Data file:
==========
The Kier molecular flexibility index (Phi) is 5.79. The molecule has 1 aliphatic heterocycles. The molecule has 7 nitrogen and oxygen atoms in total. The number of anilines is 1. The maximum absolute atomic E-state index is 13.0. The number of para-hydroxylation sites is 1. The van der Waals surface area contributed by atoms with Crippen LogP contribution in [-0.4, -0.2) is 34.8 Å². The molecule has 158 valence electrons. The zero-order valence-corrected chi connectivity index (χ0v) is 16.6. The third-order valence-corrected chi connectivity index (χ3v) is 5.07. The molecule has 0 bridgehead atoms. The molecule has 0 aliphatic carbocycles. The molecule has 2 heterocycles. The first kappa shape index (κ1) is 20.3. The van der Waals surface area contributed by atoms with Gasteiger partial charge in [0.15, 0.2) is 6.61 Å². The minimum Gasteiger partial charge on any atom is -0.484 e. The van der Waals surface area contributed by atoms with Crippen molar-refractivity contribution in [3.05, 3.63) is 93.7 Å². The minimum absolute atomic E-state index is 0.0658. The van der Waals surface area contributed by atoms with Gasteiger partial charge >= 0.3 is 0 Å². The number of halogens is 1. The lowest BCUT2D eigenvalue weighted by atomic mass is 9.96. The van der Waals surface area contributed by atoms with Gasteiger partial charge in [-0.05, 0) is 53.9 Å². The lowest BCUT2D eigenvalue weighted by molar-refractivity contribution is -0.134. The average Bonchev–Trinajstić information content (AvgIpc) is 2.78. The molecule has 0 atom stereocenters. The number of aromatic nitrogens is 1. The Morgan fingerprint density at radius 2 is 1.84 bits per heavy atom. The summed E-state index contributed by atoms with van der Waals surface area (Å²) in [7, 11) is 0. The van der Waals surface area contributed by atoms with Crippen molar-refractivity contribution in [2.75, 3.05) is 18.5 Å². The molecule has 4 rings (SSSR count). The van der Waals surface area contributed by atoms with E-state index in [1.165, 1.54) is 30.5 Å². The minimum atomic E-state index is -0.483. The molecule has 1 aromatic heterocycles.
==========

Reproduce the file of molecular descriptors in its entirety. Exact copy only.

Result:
The Kier molecular flexibility index (Phi) is 5.79. The molecule has 1 aliphatic heterocycles. The molecule has 7 nitrogen and oxygen atoms in total. The number of anilines is 1. The maximum absolute atomic E-state index is 13.0. The number of para-hydroxylation sites is 1. The van der Waals surface area contributed by atoms with Crippen LogP contribution in [-0.4, -0.2) is 34.8 Å². The molecule has 158 valence electrons. The zero-order valence-corrected chi connectivity index (χ0v) is 16.6. The third-order valence-corrected chi connectivity index (χ3v) is 5.07. The molecule has 0 bridgehead atoms. The molecule has 0 aliphatic carbocycles. The molecule has 2 heterocycles. The first kappa shape index (κ1) is 20.3. The van der Waals surface area contributed by atoms with Gasteiger partial charge in [0.15, 0.2) is 6.61 Å². The minimum Gasteiger partial charge on any atom is -0.484 e. The van der Waals surface area contributed by atoms with Crippen molar-refractivity contribution in [3.05, 3.63) is 93.7 Å². The minimum absolute atomic E-state index is 0.0658. The van der Waals surface area contributed by atoms with Gasteiger partial charge >= 0.3 is 0 Å². The number of halogens is 1. The lowest BCUT2D eigenvalue weighted by atomic mass is 9.96. The van der Waals surface area contributed by atoms with Gasteiger partial charge in [-0.05, 0) is 53.9 Å². The lowest BCUT2D eigenvalue weighted by molar-refractivity contribution is -0.134. The average Bonchev–Trinajstić information content (AvgIpc) is 2.78. The molecule has 0 atom stereocenters. The number of aromatic nitrogens is 1. The Morgan fingerprint density at radius 2 is 1.84 bits per heavy atom. The summed E-state index contributed by atoms with van der Waals surface area (Å²) in [7, 11) is 0. The van der Waals surface area contributed by atoms with Crippen molar-refractivity contribution in [2.75, 3.05) is 18.5 Å². The molecule has 4 rings (SSSR count). The van der Waals surface area contributed by atoms with E-state index in [1.165, 1.54) is 30.5 Å². The minimum atomic E-state index is -0.483. The molecule has 1 aromatic heterocycles.